Disney’s Hercules was released 20 years ago, placing it right in the middle of the studio’s renaissance. With directorial team Musker and Clements at the helm and music from Alan Menken, it seemed impossible for Hercules not to sit amongst Disney’s most memorable and well regarded features — yet it’s rare you’d ever see the characters on merchandise at the Disney Store, and meeting Hercules and Megara is an activity relegated to Long Lost Friends week at Disneyland. Hercules is fondly remembered by many (including myself) but it hasn’t achieved the inescapable cultural relevance and longevity of Beauty and the Beast or The Lion King.
In her excellent video essay Hercules, Disney’s Beautiful Hot Mess, Lindsay Ellis points out the failings and disparate cultural reference points of the movie, stating that “Hercules isn’t just Rocky and Superman, he’s also Michael Jordan.” Despite agreeing with Lindsay that Hercules is far from a perfect example of filmmaking, I still can’t help but love it. There is something about the art style, the characters and the musical numbers that for me, make it compulsively rewatchable.
“Megara is the real Disney Princess who never was.”
Hercules has everything; narration from a singing greek chorus, a queer coded villain, and a sassy sardonic love interest. Megara is the real Disney Princess who never was, but of course she is far too morally ambiguous; you can’t start off in league with the villain and then be allowed to stand alongside the likes of Snow White. Meg is relatable, compelling and self possessed enough to never become the damsel in distress (or she is a damsel in distress, but she can handle it). As Lindsay Ellis states, “Meg’s character arc is much stronger than Hercules’ because her stakes are much higher, her dilemma more intense and her motivations clearer. Even though history has taught her that she can’t trust men or her feelings.”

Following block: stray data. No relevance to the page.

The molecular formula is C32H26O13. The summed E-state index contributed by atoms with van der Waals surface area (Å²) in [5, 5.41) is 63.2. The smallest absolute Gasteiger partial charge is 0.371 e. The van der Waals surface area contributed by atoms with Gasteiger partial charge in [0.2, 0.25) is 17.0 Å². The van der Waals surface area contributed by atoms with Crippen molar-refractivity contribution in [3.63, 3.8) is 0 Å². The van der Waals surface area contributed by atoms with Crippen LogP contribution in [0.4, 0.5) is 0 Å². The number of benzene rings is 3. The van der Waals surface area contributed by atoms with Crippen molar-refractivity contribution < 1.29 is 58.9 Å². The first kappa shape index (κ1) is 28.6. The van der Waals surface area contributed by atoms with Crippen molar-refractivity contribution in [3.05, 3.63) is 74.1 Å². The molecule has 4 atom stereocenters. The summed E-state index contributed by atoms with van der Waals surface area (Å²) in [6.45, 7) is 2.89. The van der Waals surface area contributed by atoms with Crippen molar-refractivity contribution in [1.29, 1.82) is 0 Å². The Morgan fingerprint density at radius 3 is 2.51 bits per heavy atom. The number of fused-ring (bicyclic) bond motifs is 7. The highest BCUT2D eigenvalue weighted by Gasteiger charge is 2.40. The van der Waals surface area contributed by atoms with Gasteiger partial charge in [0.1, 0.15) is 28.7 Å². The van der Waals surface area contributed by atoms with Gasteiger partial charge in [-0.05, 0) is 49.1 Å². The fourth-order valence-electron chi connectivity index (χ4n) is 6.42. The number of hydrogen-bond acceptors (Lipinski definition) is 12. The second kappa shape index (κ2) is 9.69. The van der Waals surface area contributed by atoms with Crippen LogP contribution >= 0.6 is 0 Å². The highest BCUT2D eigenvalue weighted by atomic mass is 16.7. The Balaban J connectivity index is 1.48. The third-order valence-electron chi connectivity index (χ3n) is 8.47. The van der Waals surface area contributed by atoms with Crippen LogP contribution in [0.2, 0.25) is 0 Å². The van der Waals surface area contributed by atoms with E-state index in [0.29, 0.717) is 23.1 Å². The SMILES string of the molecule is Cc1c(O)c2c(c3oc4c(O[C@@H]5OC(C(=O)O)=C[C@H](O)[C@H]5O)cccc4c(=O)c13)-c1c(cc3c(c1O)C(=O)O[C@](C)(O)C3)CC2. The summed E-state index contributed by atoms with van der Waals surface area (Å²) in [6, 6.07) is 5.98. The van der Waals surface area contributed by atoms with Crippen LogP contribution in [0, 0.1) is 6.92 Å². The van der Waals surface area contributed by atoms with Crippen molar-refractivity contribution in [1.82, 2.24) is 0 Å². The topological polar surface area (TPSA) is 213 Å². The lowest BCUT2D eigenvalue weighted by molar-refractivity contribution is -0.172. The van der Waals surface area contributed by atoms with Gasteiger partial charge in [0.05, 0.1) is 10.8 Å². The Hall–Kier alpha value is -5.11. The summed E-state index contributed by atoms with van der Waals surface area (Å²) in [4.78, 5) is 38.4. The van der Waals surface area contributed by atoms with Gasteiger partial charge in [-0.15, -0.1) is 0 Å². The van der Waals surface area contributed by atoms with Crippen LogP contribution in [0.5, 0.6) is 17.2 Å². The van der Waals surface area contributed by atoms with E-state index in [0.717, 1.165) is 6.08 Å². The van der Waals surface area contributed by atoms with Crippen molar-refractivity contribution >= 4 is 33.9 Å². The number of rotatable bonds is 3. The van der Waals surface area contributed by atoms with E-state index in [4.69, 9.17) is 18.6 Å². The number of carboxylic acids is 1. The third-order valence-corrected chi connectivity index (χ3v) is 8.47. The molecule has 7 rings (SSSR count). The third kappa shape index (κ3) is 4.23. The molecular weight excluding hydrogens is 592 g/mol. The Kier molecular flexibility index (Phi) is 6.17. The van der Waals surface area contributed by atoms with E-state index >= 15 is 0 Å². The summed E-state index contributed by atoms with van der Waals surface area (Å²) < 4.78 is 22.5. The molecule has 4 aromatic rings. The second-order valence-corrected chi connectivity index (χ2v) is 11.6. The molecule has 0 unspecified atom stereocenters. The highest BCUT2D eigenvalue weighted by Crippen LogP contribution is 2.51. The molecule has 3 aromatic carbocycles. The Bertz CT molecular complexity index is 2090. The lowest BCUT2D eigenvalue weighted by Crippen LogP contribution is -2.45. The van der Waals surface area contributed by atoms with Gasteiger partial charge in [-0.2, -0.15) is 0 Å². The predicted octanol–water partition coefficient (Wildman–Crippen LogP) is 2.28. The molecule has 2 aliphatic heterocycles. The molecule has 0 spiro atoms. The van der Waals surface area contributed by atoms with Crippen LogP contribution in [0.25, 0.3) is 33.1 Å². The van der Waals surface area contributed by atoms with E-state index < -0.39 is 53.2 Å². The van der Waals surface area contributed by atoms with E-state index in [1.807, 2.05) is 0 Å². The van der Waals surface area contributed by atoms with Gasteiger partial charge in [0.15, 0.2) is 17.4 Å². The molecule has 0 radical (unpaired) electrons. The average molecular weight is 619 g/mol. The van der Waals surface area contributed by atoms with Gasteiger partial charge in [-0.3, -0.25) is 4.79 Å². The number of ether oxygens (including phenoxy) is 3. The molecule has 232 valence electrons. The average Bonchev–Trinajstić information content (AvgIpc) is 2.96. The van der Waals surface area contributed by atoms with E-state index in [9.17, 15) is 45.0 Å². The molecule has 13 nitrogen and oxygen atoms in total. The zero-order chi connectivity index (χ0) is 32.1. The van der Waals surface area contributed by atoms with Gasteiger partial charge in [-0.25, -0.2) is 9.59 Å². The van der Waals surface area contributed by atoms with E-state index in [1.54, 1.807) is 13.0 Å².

Meg was willing to give herself over to Hades to save a partner who ultimately betrayed her, and when she meets Hercules she is cautiously learning to love and trust again. This is a struggle that is easy for me and many other young women to empathise with. Finding love after heartbreak is hard whether you’re looking for it in ancient Thebes or on Tinder. Even Megara’s habit of disguising her real feelings behind a veil of quips and snarky one liners is understandable, and despite the ancient greek mythos she’s a modern millennial woman complete with neurosis and insecurities.
Hercules might be the the boy wonder, who somehow ended up with the lion’s share of parental figures when it comes to Disney Movies (adoptive parents, biological parents and a mentor? Seriously, this above all else seems a little unfair). And as much as I love watching his quest to become a Hero, it’s mainly Meg, and to a lesser extent Hades and of course the Muses, who are the driving forces behind me coming back for yet another rewatch.
Image via Disney Screencaps